O'Reilly Automotive (ORLY) is under some pressure (-17%) this morning after reporting that Q2 (Jun) same store comps came in at +1.7%. This was a good bit below prior guidance of +3-5%.
You're probably familiar with O'Reilly Automotive, but just in case, it's one of the largest retailers of auto-parts in the US. Typical products include hard parts (alternators, starters, fuel pumps, water pumps, batteries, belts, hoses), maintenance items (oil, antifreeze, fluids, filters, wiper blades) and accessories (floor mats, seat covers) etc. ORLY does not sell tires nor does it perform for-fee automotive repairs or installations like Pep Boys.
It's similar to Advanced Auto Parts (AAP), AutoZone (AZO), Pep Boys (acquired by Icahn Enterprises (IEP) in Feb 2016) etc. In terms of size, ORLY has 4,888 stores in 47 states which makes it slightly smaller than AAP and AZO. AZO is the largest overall with 5,915 stores but about 500+ of those are in Mexico and Brazil. Another major operator in the US is AAP with about 5,000+ stores. PBY is much smaller with about 800+ locations although they do more repairs so they are a little different.
It's worth noting that ORLY's customers are a little different. All of these retailers cater to both do-it-yourself (DIY) and professional service provider (PSP) customers (repair shops, auto body shops, car dealers etc.). However, ORLY has more exposure to the PSP market than the others. About 58% of 2016 sales were from its DIY customers and 42% was from PSP customers. That 42% is higher than its rivals and that percentage is expected to grow as a percent of total sales over time.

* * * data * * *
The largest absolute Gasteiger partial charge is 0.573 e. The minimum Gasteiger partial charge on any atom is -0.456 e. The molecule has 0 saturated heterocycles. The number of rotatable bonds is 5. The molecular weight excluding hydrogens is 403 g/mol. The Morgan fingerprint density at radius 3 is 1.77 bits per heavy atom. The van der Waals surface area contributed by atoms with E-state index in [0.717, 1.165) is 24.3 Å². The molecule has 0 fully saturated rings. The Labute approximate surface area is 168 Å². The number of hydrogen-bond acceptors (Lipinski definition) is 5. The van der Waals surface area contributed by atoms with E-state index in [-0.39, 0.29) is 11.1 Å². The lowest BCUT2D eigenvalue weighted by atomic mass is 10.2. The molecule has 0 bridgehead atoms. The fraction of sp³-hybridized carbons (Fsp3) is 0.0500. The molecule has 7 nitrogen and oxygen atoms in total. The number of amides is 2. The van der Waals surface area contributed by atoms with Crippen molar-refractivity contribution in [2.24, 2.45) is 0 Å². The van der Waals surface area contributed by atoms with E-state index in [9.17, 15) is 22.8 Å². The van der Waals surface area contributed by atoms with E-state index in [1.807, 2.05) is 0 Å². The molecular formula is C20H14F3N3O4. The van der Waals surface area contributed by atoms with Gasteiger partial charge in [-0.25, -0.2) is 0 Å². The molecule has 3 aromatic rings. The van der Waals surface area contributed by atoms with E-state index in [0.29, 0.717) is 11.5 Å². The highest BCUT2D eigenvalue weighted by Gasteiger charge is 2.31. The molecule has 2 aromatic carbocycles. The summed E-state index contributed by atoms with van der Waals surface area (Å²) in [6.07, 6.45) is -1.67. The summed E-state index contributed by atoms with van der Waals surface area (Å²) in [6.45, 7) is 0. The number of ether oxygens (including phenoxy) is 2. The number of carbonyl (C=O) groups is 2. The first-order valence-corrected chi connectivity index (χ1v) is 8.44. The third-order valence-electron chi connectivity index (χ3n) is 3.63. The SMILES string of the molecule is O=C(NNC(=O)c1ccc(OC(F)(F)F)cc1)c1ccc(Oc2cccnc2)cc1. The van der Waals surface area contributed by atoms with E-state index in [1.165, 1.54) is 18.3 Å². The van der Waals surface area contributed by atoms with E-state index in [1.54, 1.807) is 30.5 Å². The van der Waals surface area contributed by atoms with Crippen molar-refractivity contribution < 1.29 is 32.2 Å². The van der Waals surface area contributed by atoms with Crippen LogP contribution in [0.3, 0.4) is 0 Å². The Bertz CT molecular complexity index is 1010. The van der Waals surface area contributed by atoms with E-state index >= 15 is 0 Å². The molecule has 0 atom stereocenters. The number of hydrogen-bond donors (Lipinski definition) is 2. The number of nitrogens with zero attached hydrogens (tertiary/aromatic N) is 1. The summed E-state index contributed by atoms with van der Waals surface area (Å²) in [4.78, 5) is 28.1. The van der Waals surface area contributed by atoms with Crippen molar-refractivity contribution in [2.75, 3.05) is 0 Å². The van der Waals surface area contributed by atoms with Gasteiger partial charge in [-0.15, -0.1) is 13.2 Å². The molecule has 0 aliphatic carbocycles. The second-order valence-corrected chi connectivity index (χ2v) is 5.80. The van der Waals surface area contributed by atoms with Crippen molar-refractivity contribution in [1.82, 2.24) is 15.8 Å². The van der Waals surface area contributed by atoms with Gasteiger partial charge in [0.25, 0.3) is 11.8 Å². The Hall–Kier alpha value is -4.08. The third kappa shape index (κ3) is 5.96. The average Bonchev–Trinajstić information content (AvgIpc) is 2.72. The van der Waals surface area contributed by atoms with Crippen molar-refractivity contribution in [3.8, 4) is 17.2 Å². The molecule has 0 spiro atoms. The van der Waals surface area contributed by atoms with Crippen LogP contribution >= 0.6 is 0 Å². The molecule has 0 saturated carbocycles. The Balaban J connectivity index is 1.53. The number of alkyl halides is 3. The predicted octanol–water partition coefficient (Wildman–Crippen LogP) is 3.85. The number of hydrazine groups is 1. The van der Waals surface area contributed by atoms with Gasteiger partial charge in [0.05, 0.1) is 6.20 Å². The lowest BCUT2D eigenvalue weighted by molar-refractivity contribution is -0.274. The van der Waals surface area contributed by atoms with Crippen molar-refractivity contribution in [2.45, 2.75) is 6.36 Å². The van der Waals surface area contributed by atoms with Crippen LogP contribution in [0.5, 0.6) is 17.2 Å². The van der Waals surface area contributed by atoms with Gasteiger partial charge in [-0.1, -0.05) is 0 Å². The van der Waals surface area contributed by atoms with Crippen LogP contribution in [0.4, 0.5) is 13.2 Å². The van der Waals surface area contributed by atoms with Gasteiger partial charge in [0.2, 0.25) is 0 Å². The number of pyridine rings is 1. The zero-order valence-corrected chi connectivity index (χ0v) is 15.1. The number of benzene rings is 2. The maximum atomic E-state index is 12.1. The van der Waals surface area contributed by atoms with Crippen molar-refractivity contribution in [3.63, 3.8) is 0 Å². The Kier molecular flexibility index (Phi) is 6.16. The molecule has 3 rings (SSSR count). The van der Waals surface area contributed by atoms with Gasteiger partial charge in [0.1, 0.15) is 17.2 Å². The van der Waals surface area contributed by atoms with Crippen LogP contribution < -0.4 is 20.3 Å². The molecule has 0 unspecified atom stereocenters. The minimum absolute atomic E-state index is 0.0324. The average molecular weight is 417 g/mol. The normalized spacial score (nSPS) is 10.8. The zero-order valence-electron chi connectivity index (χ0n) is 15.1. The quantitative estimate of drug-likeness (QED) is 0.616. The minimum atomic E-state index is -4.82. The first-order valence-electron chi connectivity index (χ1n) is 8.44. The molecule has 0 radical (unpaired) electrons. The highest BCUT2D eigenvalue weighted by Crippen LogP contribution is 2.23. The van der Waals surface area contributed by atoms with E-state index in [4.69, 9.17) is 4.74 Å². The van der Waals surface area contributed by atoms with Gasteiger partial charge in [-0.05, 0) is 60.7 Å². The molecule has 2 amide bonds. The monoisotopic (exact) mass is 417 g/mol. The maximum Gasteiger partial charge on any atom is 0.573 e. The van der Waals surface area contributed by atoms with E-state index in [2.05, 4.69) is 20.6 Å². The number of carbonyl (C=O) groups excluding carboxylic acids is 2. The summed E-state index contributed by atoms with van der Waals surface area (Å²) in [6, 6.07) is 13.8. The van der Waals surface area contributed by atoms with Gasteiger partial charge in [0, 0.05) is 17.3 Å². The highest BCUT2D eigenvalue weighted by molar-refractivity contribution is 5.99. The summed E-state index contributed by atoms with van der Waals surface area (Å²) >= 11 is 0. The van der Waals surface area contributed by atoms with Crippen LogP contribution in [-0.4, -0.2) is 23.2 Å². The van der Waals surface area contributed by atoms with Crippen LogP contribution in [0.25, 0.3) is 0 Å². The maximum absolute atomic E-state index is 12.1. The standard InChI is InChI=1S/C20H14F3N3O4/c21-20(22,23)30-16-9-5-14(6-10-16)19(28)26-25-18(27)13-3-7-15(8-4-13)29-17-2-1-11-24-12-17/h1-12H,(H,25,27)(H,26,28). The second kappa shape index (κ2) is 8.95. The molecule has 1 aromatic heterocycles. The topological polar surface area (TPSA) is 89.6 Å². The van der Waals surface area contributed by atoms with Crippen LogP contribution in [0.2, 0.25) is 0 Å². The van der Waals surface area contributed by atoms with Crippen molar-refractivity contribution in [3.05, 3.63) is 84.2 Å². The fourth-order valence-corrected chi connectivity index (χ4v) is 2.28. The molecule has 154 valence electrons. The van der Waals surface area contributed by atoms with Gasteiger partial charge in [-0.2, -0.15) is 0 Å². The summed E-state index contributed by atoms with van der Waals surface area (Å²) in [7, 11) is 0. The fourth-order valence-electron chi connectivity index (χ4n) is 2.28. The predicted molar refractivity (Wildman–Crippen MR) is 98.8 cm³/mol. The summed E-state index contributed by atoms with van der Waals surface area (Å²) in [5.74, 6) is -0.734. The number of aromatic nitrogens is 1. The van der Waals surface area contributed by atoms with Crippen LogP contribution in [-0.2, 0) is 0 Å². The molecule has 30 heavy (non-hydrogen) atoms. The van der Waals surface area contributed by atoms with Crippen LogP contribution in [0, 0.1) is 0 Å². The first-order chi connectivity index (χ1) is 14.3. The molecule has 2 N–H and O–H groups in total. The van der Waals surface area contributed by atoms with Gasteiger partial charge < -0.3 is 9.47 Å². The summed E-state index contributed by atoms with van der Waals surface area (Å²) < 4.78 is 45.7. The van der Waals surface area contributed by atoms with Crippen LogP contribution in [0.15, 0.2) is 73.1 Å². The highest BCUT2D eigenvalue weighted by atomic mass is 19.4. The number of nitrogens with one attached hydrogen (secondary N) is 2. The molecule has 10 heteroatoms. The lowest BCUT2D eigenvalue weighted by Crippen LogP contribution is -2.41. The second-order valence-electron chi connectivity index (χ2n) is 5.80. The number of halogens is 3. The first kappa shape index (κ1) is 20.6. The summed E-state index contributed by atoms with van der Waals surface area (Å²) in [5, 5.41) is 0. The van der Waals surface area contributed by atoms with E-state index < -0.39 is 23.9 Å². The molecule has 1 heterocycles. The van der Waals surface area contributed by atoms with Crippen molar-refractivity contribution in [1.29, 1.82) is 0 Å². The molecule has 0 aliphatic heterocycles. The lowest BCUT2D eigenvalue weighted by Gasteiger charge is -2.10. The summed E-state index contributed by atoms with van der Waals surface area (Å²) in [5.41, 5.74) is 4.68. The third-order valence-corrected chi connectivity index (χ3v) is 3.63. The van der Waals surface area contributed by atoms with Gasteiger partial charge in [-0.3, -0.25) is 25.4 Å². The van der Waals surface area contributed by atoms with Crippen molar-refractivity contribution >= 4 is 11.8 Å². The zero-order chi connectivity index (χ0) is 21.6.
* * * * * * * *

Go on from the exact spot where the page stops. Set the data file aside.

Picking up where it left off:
In fact, ORLY employs 750 full-time sales staff dedicated solely to calling upon and servicing PSP customers. Also, ORLY's stores cater to PSP customers by offering many enhanced services including 1) used oil, oil filter and battery recycling, 2) battery, wiper and bulb replacement, 3) battery diagnostic testing, 4) electrical and module testing, 5) loaner tool program and 6) professional paint shop mixing.
Turning to today's news, the same store comps were clearly disappointing. After exiting Q1 and entering April on an improved sales trend, ORLY says it faced a more challenging sales environment than expected for the remainder of Q2. Its Q2 comps of +1.7% were an improvement over its +0.8% result in Q1 but it was below prior guidance of +3-5%.
So why did comps come up short? ORLY says it faced continued headwinds from a second consecutive mild winter and overall weak consumer demand. While management says it's disappointed with its 1H17 sales results, it remains confident in the long-term health of its industry and in its ability to take market share in this challenging demand environment. Full Q2 results will be released on July 26 after the close with a call the next morning.
In sum, after reporting 4Q16 comps of +4.8% and full year 2016 comps of +4.8%, ORLY has now posted back-to-back soft comps in Q1 and Q2 of 2017. ORLY was a huge growth stock for several years. It was trading at $30 in late 2008 and hit a high of $292.84 in July 2016. It stayed above the $270 range through April 2017 but has taken a downward trend the past three months and with today's weakness it's in the $185 range. AAP -9% and AZO -8% are weak in sympathy.